For many years now, a lot of people have been talking about “The Shift,” this mysterious transformation of human consciousness that is supposedly underway. Ever since the end of the Mayan calendar in December of 2102, New Age types tend to twitter away about the evolution of the species, the revolution of love, and other hopeful but fuzzy seeming changes in what it means to be human. I want to take a minute to help us all ground this floaty notion a bit.
See if any of this sounds familiar:
Recently, I spoke at Chris Guillebeau’s World Domination Summit, where 3000 people who yearn to make the world a better place gather to inspire one another and compare notes. My talk was, in part, about sacred activism, how we can find and fulfill our spiritual mission and allow our gifts and talents to be used in service to our life purpose. As part of my call to spiritual action to those in the WDS community, I shared something I wrote about in my upcoming book The Anatomy of a Calling.
Those of you who have been following my blog and reading what I post on Facebook know what a profound influence Tosha Silver has had on my life and my work. The way in which we met was magical. Christiane Northrup and I had been teaching a class to the Whole Health Medicine Institute (we're enrolling WHMI now, in case you feel called to join us!) Christiane insisted that all of us go out right that second and buy Tosha's book Outrageous Openness. I bought it instantly and was halfway through reading it the next day, when I was on a plane to LA to film a documentary, when I got online on the airplane, looked up Tosha's website, realized she lived right across the San Francisco Bay from me, and decided to write her a gushing fan letter. It went something like, "OMG, you don't know who I am, but I'm in love with your book, and I live in San Francisco too, and we should . . . um . . . totally be BFF's!" I signed up for her newsletter list because I knew that whatever Tosha was drinking, I wanted a Big Gulp of it.
Once upon a time, I had the crazy thought that I had to save the world single-handedly. I won’t bother to list the number of ways this thought was misguided. Wait. Strike that. I’ll list a few ways in which I might have been totally off base.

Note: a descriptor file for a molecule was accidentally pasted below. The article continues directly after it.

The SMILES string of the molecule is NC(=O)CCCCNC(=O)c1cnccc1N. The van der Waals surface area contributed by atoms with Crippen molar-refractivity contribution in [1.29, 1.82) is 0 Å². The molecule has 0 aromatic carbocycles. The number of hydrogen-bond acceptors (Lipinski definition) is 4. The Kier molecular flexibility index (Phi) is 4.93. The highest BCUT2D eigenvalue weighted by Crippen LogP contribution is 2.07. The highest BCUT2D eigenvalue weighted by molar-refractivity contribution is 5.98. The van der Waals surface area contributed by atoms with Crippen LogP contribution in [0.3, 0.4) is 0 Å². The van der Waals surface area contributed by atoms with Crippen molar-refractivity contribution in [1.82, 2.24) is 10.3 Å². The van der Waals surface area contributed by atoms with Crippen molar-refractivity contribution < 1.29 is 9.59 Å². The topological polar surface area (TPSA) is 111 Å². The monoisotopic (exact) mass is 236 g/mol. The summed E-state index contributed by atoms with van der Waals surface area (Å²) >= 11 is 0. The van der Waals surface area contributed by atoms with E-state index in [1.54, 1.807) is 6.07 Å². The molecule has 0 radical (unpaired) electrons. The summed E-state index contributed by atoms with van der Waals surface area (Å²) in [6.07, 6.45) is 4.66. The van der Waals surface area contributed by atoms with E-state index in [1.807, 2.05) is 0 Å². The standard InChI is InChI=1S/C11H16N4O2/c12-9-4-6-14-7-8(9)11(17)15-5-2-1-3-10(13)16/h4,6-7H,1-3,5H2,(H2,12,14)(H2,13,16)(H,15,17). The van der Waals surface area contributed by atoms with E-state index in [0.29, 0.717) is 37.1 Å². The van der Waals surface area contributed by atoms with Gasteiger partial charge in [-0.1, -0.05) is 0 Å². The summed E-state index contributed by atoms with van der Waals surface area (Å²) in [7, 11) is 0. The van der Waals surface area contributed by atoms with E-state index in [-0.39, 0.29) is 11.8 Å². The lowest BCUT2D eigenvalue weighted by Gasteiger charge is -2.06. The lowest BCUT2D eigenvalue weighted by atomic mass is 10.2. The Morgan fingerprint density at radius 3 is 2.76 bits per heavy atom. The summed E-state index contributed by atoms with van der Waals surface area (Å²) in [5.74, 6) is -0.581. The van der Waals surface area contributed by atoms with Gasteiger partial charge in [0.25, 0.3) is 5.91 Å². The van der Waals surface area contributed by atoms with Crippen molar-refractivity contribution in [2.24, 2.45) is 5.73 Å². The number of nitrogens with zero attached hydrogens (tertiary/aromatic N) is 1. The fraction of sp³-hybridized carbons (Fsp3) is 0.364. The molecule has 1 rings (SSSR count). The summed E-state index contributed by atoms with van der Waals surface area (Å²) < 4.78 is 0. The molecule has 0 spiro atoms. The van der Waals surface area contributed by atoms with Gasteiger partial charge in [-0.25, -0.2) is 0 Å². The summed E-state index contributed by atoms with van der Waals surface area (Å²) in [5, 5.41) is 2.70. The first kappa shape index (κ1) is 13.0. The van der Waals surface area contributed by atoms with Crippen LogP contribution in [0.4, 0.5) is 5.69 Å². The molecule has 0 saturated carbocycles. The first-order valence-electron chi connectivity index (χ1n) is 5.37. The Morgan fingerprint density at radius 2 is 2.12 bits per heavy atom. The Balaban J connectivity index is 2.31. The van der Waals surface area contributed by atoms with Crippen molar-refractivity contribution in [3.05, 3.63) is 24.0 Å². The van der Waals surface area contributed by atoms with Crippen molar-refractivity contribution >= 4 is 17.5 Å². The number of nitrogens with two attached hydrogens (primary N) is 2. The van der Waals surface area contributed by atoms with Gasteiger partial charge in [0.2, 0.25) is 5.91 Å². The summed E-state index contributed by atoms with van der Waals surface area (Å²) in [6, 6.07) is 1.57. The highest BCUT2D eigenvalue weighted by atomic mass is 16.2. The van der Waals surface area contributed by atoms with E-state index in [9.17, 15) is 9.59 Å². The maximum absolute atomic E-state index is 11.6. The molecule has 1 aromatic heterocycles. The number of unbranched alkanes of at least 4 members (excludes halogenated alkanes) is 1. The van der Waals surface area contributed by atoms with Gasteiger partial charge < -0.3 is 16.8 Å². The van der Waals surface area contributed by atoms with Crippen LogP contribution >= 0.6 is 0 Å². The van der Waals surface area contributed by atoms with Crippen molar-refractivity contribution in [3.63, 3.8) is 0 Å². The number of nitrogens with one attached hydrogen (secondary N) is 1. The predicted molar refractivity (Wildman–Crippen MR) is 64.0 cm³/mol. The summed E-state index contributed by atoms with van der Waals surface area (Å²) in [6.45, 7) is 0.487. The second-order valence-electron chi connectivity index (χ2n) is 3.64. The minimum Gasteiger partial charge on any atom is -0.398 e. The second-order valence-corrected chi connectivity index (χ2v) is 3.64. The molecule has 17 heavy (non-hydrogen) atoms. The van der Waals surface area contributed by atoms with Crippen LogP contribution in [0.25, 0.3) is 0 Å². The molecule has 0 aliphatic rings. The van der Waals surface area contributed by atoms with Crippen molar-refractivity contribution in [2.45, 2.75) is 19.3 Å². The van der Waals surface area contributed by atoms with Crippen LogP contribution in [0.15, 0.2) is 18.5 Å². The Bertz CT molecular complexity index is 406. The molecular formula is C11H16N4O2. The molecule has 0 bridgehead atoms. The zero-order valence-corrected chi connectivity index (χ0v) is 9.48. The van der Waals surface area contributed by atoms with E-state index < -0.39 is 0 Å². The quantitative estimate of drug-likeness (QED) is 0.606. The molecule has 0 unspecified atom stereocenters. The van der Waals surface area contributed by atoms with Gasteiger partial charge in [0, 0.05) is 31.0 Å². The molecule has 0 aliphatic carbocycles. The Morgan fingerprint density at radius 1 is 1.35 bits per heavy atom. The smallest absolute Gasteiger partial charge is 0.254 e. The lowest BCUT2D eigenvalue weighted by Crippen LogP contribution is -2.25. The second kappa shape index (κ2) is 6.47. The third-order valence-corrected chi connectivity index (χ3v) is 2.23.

What if it’s only my ego yearning to feel worthy that drives me to feel like it’s my responsibility to save the world?
What if I’m just judging the world as wrong, when on some cosmic level, it is perfect the way it is?
What if it’s impossible for any one person to save the world—yet paradoxically, it’s also the only way the world can be changed?
What if Margaret Mead was right when she said, “Never doubt that a small group of thoughtful, committed citizens can change the world; indeed, it's the only thing that ever has?”
What if it really takes a village to create a movement—and movements are what we need to really shift consciousness and lead to genuine change?
What if we can’t really change the world from the same egoic consciousness that created the problems in the first place? What if global transformation is only possible with a radical shift in human consciousness?
Certainly, you can make an argument that there are many things in the world in need of changing, but if you dive into the non-dual teachings of the spiritual realm, you can also make a case for how everything that is falling apart has cosmic significance, how as a species, perhaps we have chosen to journey this far into the disruption of Oneness, this far away from Love Itself, just so we can choose as a collective to participate in a revolution of love. (Listen to Charles Eisenstein and I explore this issue in a free teleclass The Revolution Is Love).
Perhaps Love Itself is yearning to reclaim its role as the central operating principle of our lives, and when we let it, it leaps us into inspired actions that change the world.
I travel a lot, and I meet the most well-intentioned, beautiful beings who are fighting against the injustices of the world. They stand for ending sexual violence against women, the destruction of Gaia, climate change, social inequality, and any number of other very good causes. I appreciate that these people are DOING something to heal the world. Their passion seems admirable and their commitment and self-sacrifice command respect.
Yet, I find something about the energy of some forms of activism weighing heavy on my heart.
We’ve all met the angry feminists that lash out at men, the rainforest activists who judge those who drill in the Amazon, and the Occupy activists who hate the 1%. But how can we possibly co-create a more beautiful world if we’re coming from the energy of judgment and hate? As one of my spiritual teachers said, (forgive her language), "Fighting for peace is like f*cking for virginity."
When I was in Australia speaking at the Uplift Festival in December, 70 spiritual self-help leaders, elders from the indigenous tribes of five different nations, and change-the-world activists spent a week before the festival participating in an ongoing conversation about the intersection of spirituality and activism. How do we marry the principles of "Being" that we learn through our spiritual practices with the practices of "Doing" embodied by many activists on the front lines of global change? Are we better off sitting on our meditation pillows, raising the vibration of the planet and emitting frequencies of love into the world? Or do we need to get off our pillows and go DO something? Is there a way to be even more effective by merging the two?